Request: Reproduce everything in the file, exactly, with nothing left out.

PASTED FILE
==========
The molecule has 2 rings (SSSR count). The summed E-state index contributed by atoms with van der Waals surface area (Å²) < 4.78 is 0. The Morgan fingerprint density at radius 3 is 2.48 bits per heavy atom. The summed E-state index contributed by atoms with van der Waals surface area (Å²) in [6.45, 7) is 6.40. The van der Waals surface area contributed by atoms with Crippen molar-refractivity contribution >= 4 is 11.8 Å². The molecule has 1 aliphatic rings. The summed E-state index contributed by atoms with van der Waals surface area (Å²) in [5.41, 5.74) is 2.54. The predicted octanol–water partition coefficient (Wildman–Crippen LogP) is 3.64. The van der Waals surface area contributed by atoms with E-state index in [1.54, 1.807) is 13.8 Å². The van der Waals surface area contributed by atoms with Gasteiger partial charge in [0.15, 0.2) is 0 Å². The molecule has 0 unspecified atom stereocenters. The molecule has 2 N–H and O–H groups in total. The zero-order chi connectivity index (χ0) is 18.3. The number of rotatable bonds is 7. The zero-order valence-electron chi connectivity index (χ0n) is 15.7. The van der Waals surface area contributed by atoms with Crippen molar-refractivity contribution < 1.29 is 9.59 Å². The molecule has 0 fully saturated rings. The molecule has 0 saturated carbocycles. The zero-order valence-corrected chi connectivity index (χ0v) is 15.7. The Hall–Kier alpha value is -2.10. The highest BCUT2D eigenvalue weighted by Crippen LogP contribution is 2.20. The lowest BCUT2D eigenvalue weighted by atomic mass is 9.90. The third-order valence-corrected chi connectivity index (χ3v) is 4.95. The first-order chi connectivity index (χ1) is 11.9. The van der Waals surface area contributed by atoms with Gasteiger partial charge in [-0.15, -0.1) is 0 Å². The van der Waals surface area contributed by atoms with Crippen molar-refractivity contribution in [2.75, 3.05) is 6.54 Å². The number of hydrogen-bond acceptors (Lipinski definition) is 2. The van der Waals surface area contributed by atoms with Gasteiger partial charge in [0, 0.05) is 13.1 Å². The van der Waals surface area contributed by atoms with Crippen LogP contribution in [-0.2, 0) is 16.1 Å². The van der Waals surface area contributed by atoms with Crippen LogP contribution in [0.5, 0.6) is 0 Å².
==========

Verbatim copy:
The molecule has 2 rings (SSSR count). The summed E-state index contributed by atoms with van der Waals surface area (Å²) < 4.78 is 0. The Morgan fingerprint density at radius 3 is 2.48 bits per heavy atom. The summed E-state index contributed by atoms with van der Waals surface area (Å²) in [6.45, 7) is 6.40. The van der Waals surface area contributed by atoms with Crippen molar-refractivity contribution >= 4 is 11.8 Å². The molecule has 1 aliphatic rings. The summed E-state index contributed by atoms with van der Waals surface area (Å²) in [5.41, 5.74) is 2.54. The predicted octanol–water partition coefficient (Wildman–Crippen LogP) is 3.64. The van der Waals surface area contributed by atoms with E-state index in [1.54, 1.807) is 13.8 Å². The van der Waals surface area contributed by atoms with Gasteiger partial charge in [0.15, 0.2) is 0 Å². The molecule has 0 unspecified atom stereocenters. The molecule has 2 N–H and O–H groups in total. The zero-order chi connectivity index (χ0) is 18.3. The number of rotatable bonds is 7. The zero-order valence-electron chi connectivity index (χ0n) is 15.7. The van der Waals surface area contributed by atoms with Crippen molar-refractivity contribution < 1.29 is 9.59 Å². The molecule has 0 fully saturated rings. The molecule has 0 saturated carbocycles. The zero-order valence-corrected chi connectivity index (χ0v) is 15.7. The Hall–Kier alpha value is -2.10. The highest BCUT2D eigenvalue weighted by Crippen LogP contribution is 2.20. The lowest BCUT2D eigenvalue weighted by atomic mass is 9.90. The third-order valence-corrected chi connectivity index (χ3v) is 4.95. The first-order chi connectivity index (χ1) is 11.9. The van der Waals surface area contributed by atoms with Gasteiger partial charge in [-0.15, -0.1) is 0 Å². The van der Waals surface area contributed by atoms with Crippen molar-refractivity contribution in [2.75, 3.05) is 6.54 Å². The number of hydrogen-bond acceptors (Lipinski definition) is 2. The van der Waals surface area contributed by atoms with Gasteiger partial charge in [0, 0.05) is 13.1 Å². The van der Waals surface area contributed by atoms with Crippen LogP contribution in [-0.2, 0) is 16.1 Å². The van der Waals surface area contributed by atoms with Crippen LogP contribution in [0.5, 0.6) is 0 Å².